In anticipation of Thanksgiving, a couple of weeks ago I wrote “I saw roast turkey breast with sausage and cornbread stuffing and a cranberry glaze. Wow, everything in one package. I purchased it and Costco’s turkey gravy. The day before I will buy a pie.” I was ready for Thanksgiving. But, delightfully, everything turned out different.
On Thanksgiving Eve Kent was watching the news. The news spotlighted a deli and grille called “Six Sisters” that was offering free Thanksgiving dinner to their community in Eagle Mountain, about 30 minutes south of us. But they also said anyone was welcome.
I thought about going, but pushed it out of my mind. Thanksgiving dinner was already purchased and in the fridge ready for me to prepare it. Around noon on Thanksgiving I started to cook the yams. Just as I was turning on the stove and Michael and Chad were coming in the door I wondered why I was doing this. It would be good for my little family to get out of the house so I turned off the stove. I told everyone to get in the car, “We are going out for Thanksgiving dinner.” Of course Pepsi, the guy’s miniature schnauzer had to come too.
It was a lovely, bright and sunny day. Kent turned on whimsical Christmas music like “I want a hippopotamus for Christmas” and everyone sang to it as I drove. Since Michael’s speech is so impaired we need music on to keep conversations to a minimum. But singing together is a uniting option.
We were expecting a large crowd, especially since “Six Sisters” had been announced on the news. When we arrived there were a few cars, but not as many as we expected. As we approached the door there were several youth outside. They approached us and asked us if we wanted “take-out.” We sheepishly said that we were hoping that we could stay and eat. At this point we were welcomed inside and greeted by one of the “sisters.” We were asked what kind of pie we wanted from a long list. Kent, Michael and I chose Banana Cream and Chad chose Pumpkin. At this point we were guided to our seats by Lindsey, sister number 5.
The feeling in “Six Sisters” was casual as you would expect from a deli and grille. But it was also very warm and welcoming. As I was about to sit down I boldly decided to go out to my car and get a copy of my book “Surviving Myotonic Dystrophy: a Mother’s Struggle to Care for Her Family with a Rare Disease.” I went up to Lindsey and gave her a hug and told her that their generosity meant a lot to my family with a Rare Disease. I asked her if she would accept a copy of my book. Lindsey warmly accepted it and told me that her big sister Monica, the owner, has MS and they have two relatives that have muscular dystrophy. I watched as Lindsey took my book over to Monica and they chatted. They were talking about my book so I walked over and joined in the conversation.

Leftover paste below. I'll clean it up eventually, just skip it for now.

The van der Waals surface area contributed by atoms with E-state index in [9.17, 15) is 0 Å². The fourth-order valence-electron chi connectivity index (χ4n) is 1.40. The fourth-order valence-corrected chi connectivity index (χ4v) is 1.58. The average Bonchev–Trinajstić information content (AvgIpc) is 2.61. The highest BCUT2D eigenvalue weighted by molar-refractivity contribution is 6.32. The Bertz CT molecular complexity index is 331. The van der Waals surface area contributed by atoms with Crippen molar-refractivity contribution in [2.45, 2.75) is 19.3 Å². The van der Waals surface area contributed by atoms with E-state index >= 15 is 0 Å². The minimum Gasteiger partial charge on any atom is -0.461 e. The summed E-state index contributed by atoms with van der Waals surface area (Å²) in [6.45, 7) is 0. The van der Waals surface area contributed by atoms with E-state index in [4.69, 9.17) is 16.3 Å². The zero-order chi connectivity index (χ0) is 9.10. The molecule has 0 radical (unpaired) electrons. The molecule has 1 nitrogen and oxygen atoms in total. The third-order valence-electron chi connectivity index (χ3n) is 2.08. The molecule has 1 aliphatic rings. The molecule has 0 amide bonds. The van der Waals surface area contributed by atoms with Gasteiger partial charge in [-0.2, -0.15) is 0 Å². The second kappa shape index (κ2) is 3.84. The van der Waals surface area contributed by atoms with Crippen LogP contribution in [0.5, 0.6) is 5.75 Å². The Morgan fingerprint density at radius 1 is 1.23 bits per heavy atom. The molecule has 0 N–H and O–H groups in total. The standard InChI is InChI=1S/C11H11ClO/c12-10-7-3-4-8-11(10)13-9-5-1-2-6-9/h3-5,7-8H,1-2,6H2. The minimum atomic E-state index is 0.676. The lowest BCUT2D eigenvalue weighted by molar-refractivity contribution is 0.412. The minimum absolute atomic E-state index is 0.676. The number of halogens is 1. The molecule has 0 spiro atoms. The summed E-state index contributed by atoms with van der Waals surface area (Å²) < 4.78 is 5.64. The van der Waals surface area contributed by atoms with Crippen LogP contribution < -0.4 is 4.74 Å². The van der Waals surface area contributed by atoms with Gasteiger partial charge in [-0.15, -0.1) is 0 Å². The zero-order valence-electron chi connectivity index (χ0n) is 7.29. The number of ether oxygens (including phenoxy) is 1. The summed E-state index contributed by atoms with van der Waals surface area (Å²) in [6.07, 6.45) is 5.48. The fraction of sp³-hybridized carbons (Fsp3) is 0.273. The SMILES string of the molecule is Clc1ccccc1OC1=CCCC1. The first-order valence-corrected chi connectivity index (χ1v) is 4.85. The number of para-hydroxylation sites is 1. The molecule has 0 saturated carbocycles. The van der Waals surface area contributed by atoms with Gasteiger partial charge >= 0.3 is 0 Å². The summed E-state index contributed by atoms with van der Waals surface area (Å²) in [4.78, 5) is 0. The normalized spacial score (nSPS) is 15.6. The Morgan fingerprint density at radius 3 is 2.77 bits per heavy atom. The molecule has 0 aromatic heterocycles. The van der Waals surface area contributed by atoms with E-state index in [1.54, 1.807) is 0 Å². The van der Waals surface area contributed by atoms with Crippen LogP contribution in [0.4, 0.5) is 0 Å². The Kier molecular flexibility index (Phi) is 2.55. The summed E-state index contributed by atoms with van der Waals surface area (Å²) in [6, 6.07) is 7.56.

Monica immediately got up and started talking to me, asking me about my family. I told her about Chad who worked in the food service industry and Michael who has a severe speech impediment but still graduated from college in Communication. Monica came over and started talking to both Michael and Chad. Chad told her about his having just taken the food handlers workshop and passing it. She validated him by telling him what a hard class it was. We had to help interpret what Michael said but she was very interested in what he had to say. He told her jokes and they talked about Pepsi. Everyone loved Pepsi. When Pepsi has his service vest on, he is stellar. The youth came over and wanted to hold Pepsi and they walked around with him cradled in their arms and showing him off.
Pretty soon Monica started to tell us about herself and that her MS makes it hard to stand very long. Insightful Michael squished over to Chad and told Monica to sit down, which she did and seemed to need to get off of her feet. Monica told us of employees that she has with disabilities and how great they serve her. We felt bad that we didn’t live closer because Monica would probably hire Michael and Chad. They would feel so fulfilled if they had a place that they could work and feel valued.
What a lovely experience. The food was great too.
After our dinner all of us continued to chat. As an afterthought I asked Monica if she knew of any way to connect individuals with disabilities so that they could have some friends. She didn’t, but we fantasized about finding a way to make that happen. Who knows what we may come up with as we ponder this idea?
As I’m writing this I reached out to Monica to ask questions about details for my post. She replied with this.
“We never know who will be moved to join (us for Thanksgiving). We had all kinds (of great connections). It was wonderful. An older gentleman who lives alone and kids couldn’t travel, a few couples who didn’t want to stay home alone, 6 local HS football players after a practice, and a single mom with a young son, who came on foot at 4:05. She said she had to talk herself in to coming all day, and she and her young son would not have thanksgiving dinner otherwise. Everything was already put away, but my crew gave her the meals and pie they had packed for themselves! Many others too. It was a pleasure to meet you and your family! We had a wonderful thanksgiving.”
Thank you to “Six Sisters” for making our Thanksgiving a day to talk about and remember!